Listening and spoken language exercises have increased Elri’s confidence in using new words and longer sentences, even when one word might have been all that was needed.
A threat in the chicken coop
When Elri discovered a reptile threatening the family’s chickens in their backyard coop, rather than yell “snake!” to raise alarm bells, the 12-year old took her time to explain what she had witnessed.
Afterall, using multiple words and language to explain what she was seeing was something her mother had always encouraged her to do.
“Mom there is something in the chicken coop. Guess what it is? It is brown and long. It has no legs. It likes to eat baby chickens,” Elri told her mother Antjie.
The irony for her mother, Antjie, was that the urgency of the situation warranted a one-word response.
“I think she was quite perplexed with my answer: ‘Why don’t you just say snake!’ She must have thought we were back to one word sentences again.”
“Just the one word, which would have been more appropriate in this case!” says Antjie.
While ironic, it’s an example of how Elri has positively responded to listening and spoken language exercises encouraged by her family since she received her Cochlear™ Baha® 5 Sound Processor in January 2019.
How rehab helps with spoken language
“Elri always used basic sentences with few adjectives and she had struggled pronouncing longer words,” says Antjie. “But since she got the Baha 5, she describes things in much more detail and is now using new words frequently.”
Antjie says Elri’s language has improved with the Baha System because her pronunciation of words improved, as she now is able to hear more speech sounds.
“More new words give her the scaffolding for longer sentences as well as the confidence to use those words correctly,” she says.
“Elri is very impressed with the progress she has made. She is engaging in longer conversations, which is what we were hoping for as we have been working very hard on this, always expanding on the sentences.”
Antjie’s top four pieces of advice for other families to help their child’s listening and spoken language development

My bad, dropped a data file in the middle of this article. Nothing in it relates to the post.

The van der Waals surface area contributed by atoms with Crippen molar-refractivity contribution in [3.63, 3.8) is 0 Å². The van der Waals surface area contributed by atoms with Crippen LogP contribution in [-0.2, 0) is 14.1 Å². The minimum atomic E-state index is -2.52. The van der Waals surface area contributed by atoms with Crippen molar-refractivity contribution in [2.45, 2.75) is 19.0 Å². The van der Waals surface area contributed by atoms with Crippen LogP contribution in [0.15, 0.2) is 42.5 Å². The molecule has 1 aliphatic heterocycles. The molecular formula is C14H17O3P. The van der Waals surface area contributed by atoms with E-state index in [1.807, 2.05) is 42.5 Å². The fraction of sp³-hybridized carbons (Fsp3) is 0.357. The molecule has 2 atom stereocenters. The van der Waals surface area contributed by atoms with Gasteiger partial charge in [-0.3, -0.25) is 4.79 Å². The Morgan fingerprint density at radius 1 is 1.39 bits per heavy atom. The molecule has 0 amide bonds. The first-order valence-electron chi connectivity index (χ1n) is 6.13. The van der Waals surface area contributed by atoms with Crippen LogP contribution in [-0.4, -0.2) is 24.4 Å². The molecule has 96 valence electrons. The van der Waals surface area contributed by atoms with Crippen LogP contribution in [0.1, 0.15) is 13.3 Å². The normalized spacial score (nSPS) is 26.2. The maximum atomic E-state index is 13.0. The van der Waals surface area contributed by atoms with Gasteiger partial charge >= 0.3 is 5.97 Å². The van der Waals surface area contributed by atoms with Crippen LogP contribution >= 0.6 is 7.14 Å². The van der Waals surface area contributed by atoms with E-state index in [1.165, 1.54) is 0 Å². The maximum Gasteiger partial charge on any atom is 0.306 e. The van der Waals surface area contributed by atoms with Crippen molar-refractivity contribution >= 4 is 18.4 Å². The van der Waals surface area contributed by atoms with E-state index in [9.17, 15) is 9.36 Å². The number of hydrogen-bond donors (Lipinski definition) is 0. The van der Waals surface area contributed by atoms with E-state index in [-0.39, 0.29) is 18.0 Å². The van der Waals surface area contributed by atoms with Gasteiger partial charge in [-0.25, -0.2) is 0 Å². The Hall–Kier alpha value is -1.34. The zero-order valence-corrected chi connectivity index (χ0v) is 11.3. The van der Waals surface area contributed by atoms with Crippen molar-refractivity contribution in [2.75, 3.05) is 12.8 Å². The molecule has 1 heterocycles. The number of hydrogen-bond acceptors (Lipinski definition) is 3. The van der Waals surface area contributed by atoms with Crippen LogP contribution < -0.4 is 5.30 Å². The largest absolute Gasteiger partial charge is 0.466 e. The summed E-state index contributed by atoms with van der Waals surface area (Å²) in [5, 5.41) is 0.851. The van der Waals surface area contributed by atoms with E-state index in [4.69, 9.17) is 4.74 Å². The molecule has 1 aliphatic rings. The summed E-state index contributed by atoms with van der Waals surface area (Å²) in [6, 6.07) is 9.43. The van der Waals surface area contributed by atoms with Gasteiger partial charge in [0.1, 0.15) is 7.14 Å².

- Read, read, read.
- Elri was a couple of weeks old when we started reading stories to her. When she was a toddler I would read five to ten books a day to her and she always asked for more. She enjoys reading and is a competent reader herself now. Because we all speak English as a second language, we are quite aware of grammar. We also do set a good example by reading and talking about good books to our kids. Good books teach good grammar.
- Give your child your full attention.
- Whenever Elri has something to say, whenever possible when engaging with her one-on-one, I give her my full attention. Her conversations are valuable and important. I compliment her on new words and then ask some “Wh” questions: When, where, what, why, who. I answer back in shorter, but full sentences, avoiding one-word questions and answers. If she gives me a one-word answer, I model the same answer in a full sentence.
- Promote conversation.
- We don’t have television anywhere in the house. Over weekends we will watch a movie on DVD as a family. Elri has a collection of BBC Earth DVDs. I don’t mind if she picks up some of Sir David Attenborough’s English or from other DVDs with good quality English. We also like to spend time in the living room talking about our day or whatever and we always eat at the dinner table where everyone has equal opportunity to share their stories.
- Be positive and encouraging.
- I never correct Elri’s speech or language in public. She should never doubt her own effort. Better to just model the correct sentence as a kind of reply. For example, I respond back to her with full sentences. If I ask, “Where did you play today?” and she responds, “the chicken coop”, I might follow up with, “Oh, you played in the chicken coop today”.
For more resources to improve listening and conversations, visit The Communication Corner